By Ashley Watson
It’s summer, and we all want to travel with our pets on vacation. Dogs tend to travel well, but there are some dogs who get anxious, especially on longer trips. Then there’s traveling with cats, which can seem impossible with most cats. While you probably wouldn’t take the family cat on vacation or on a day trip to the lake, cats still need to go to the vet or travel long distances when you are moving. This week’s blog post provides some tips to keep your pet calm, safe, and happy on road trips.
I do a lot of pet sitting for friends, and one of the things that helps the most with anxious dogs is making them comfortable. Any time we are traveling more than 5 miles, I put the dog bed in the back of my CRV. Having a larger vehicle helps, especially when I am traveling with two large huskies. But if you don’t have a larger vehicle, you can always put down the seats or make as much room as possible in the back of the car.
For cats, make sure your cat’s carrier is large enough for your cat. You can also find carriers that open from the top to make getting your cat in and out a lot easier. Putting a towel inside, along with some toys will help make your cat more comfortable. Once the cat is used to being in the car, you may be able to let the cat out of the carrier to roam around the car or sleep in a bed on the floorboard.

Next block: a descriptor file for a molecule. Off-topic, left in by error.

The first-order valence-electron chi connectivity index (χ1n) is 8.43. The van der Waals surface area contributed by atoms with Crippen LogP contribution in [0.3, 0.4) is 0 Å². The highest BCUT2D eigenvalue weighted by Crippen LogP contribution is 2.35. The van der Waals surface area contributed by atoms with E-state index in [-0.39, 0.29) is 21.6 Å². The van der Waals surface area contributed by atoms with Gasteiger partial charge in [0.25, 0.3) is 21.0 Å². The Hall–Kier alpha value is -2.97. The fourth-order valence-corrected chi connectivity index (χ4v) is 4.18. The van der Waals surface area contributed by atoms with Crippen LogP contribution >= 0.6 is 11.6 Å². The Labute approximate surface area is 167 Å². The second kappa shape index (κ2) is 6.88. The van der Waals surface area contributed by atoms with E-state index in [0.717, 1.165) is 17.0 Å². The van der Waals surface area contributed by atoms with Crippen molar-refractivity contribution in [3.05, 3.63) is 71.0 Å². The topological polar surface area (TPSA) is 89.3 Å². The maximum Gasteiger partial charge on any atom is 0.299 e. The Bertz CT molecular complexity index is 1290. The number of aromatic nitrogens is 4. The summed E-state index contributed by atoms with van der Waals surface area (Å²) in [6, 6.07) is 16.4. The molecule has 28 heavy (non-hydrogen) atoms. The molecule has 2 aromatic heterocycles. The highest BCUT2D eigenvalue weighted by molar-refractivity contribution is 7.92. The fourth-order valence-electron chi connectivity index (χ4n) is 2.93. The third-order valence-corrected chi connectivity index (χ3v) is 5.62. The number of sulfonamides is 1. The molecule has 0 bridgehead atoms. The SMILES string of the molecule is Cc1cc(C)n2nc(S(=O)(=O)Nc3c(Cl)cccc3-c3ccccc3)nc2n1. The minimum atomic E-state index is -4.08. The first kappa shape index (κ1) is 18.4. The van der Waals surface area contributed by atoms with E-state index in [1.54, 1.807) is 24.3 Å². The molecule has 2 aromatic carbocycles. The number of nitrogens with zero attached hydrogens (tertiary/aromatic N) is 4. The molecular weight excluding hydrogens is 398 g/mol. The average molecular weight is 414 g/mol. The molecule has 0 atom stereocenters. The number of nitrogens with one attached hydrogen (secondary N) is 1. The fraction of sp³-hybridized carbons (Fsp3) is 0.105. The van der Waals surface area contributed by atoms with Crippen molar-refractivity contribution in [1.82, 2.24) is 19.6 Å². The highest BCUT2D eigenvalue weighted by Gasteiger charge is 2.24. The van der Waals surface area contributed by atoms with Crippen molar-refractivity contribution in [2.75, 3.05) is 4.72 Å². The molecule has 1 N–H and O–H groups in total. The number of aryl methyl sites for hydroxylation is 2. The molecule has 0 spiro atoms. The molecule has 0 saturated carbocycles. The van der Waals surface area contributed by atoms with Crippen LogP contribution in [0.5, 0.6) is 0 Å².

Always carry an extra water bowl with you, along with some water bottles that you can refill. Dogs need about 1 cup of water per 20 lbs. of body weight, while cats need about 1/2 cup per 6 lbs. of body weight. Cats tend to be more picky about their water. For many cats, the water needs to be fresh, so try to change it as often as possible. And make plenty of rest stops on longer trips so that your cat can drink or eat when the car is not moving. The same goes for dogs, who will also need more exercise than usual. Being cramped in a car can make the need for exercise even stronger. And don’t forget the plastic bags for clean up!
Many pet owners forget about taking a first aid kit with them for their pets. However, a standard human first aid kit will also do the trick. Gauze, anti-bacterial wipes, and other standardized items are important to have for you and your pet. Consider bringing along some probiotics for pets with sensitive stomachs or other digestive issues. Hip and joint supplements are also good to have on hand for dogs or cats who are active or older. Natural insect repellant is also a must when planning outdoor activities. Lastly, calming products can be a lifesaver when you have pets who don’t like to travel. You can also learn basic first aid for pets on a variety of websites or from your veterinarian.
How do you make your pets more comfortable when traveling? Share your tips with us on Facebook.